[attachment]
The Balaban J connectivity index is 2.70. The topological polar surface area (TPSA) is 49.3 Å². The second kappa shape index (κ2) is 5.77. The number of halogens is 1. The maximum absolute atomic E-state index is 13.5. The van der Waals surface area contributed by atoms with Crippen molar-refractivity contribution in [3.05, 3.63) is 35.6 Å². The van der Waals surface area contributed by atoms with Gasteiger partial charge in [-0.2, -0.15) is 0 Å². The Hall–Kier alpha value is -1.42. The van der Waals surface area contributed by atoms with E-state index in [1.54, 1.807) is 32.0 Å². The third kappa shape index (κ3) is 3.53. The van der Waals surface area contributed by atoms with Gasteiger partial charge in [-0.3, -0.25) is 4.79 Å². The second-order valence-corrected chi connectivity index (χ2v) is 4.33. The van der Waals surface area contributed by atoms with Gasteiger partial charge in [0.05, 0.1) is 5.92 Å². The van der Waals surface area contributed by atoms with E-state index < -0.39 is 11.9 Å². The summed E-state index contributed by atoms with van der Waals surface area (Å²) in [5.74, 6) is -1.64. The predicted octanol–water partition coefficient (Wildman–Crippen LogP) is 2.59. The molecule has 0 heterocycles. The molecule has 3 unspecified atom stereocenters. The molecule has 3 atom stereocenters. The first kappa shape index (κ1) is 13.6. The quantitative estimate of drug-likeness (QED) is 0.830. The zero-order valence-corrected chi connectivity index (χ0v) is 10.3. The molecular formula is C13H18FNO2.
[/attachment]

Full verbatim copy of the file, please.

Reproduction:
The Balaban J connectivity index is 2.70. The topological polar surface area (TPSA) is 49.3 Å². The second kappa shape index (κ2) is 5.77. The number of halogens is 1. The maximum absolute atomic E-state index is 13.5. The van der Waals surface area contributed by atoms with Crippen molar-refractivity contribution in [3.05, 3.63) is 35.6 Å². The van der Waals surface area contributed by atoms with Gasteiger partial charge in [-0.2, -0.15) is 0 Å². The Hall–Kier alpha value is -1.42. The van der Waals surface area contributed by atoms with E-state index in [1.54, 1.807) is 32.0 Å². The third kappa shape index (κ3) is 3.53. The van der Waals surface area contributed by atoms with Gasteiger partial charge in [-0.3, -0.25) is 4.79 Å². The second-order valence-corrected chi connectivity index (χ2v) is 4.33. The van der Waals surface area contributed by atoms with Gasteiger partial charge in [0.05, 0.1) is 5.92 Å². The van der Waals surface area contributed by atoms with E-state index < -0.39 is 11.9 Å². The summed E-state index contributed by atoms with van der Waals surface area (Å²) in [5.74, 6) is -1.64. The predicted octanol–water partition coefficient (Wildman–Crippen LogP) is 2.59. The molecule has 0 heterocycles. The molecule has 3 unspecified atom stereocenters. The molecule has 3 atom stereocenters. The first kappa shape index (κ1) is 13.6. The quantitative estimate of drug-likeness (QED) is 0.830. The zero-order valence-corrected chi connectivity index (χ0v) is 10.3. The molecular formula is C13H18FNO2.